Figure 1. PM Synchronizer Hub and Clutch
SL-5506 (0.60%C, 0.50%Mn, 0.50%Cr, 0.40%Ni), DI = 1.65

Question: I am investigating sinter hardening and want to understand the role that Mn, Cr and Si play in hardenability since they are lower-priced alternatives to, say, Ni or Mo. What alloy elements are better in a PM grade? I seem to recall that there is an equation that relates the effect of different alloys additions. Can you help me find it?

Answer: There is tremendous interest today in Mn-Cr steels from both a cost and a performance standpoint (Fig. 1). Until fairly recently, however, the high affinity for oxygen of chromium and manganese made adding Mn or Cr difficult; it was very difficult to suppress oxide formation during primary powder production or reduce these oxides during sintering. Today, the introduction of chromium and manganese into PM steels from high-carbon ferroalloys allows more compatibility with powder production over previous prealloying techniques. Also, improvements in atmosphere control during the sintering process have resulted in high-temperature sintering furnaces capable of sintering chromium and manganese alloy steels effectively.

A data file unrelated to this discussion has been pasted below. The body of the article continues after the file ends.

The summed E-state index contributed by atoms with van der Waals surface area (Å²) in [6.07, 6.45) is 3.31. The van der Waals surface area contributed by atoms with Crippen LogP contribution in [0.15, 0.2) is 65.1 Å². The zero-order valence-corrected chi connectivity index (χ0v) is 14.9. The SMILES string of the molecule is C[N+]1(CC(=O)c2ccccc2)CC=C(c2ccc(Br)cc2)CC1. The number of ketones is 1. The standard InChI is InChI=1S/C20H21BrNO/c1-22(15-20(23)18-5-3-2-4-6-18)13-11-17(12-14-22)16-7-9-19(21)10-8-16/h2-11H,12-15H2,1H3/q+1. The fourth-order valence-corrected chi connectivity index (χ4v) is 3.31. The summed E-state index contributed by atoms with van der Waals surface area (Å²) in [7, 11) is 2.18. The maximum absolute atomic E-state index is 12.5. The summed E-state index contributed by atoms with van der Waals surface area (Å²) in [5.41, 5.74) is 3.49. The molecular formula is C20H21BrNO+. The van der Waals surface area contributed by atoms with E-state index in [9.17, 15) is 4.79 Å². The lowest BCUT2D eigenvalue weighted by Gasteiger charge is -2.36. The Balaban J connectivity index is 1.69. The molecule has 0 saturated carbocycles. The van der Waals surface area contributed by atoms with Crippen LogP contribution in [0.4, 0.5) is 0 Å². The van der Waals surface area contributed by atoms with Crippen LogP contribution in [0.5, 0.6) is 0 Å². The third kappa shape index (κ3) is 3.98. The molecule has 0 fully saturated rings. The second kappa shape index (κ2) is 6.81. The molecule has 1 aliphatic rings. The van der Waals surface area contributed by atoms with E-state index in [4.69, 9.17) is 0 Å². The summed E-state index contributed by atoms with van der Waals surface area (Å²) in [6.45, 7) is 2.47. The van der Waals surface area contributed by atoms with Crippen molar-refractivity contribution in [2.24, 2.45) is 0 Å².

Ideally, the mechanical properties of a PM steel component should equal those of wrought steels for a given application. For example, wrought grades such as 41XX and 86XX require only a simple heat treatment to produce property improvements via a fully martensitic microstructure, even in large section sizes. By contrast, mechanical-property improvement in PM traditionally has been attained through increasing part density by such processes as double press/double sinter or even powder forging. However, the extra cost severely limits the competitiveness of these PM materials.

In wrought ferrous metallurgy, a microstructure of tempered martensite produces the best combination of high strength, hardness, wear and fatigue resistance. In PM steels, common alloying additions such as copper and nickel result in lower hardenability than, say, chromium or manganese additions. PM producers have compensated for this by increasing carbon contents to achieve better hardness and tensile strength. However, such alloys require high quench rates to produce fully martensitic microstructures, and the residual stresses produced create a myriad of problems (e.g., cracking). The need for high quench rates also limits the section size that can be hardened efficiently.

Part Two will talk about hardenability issues.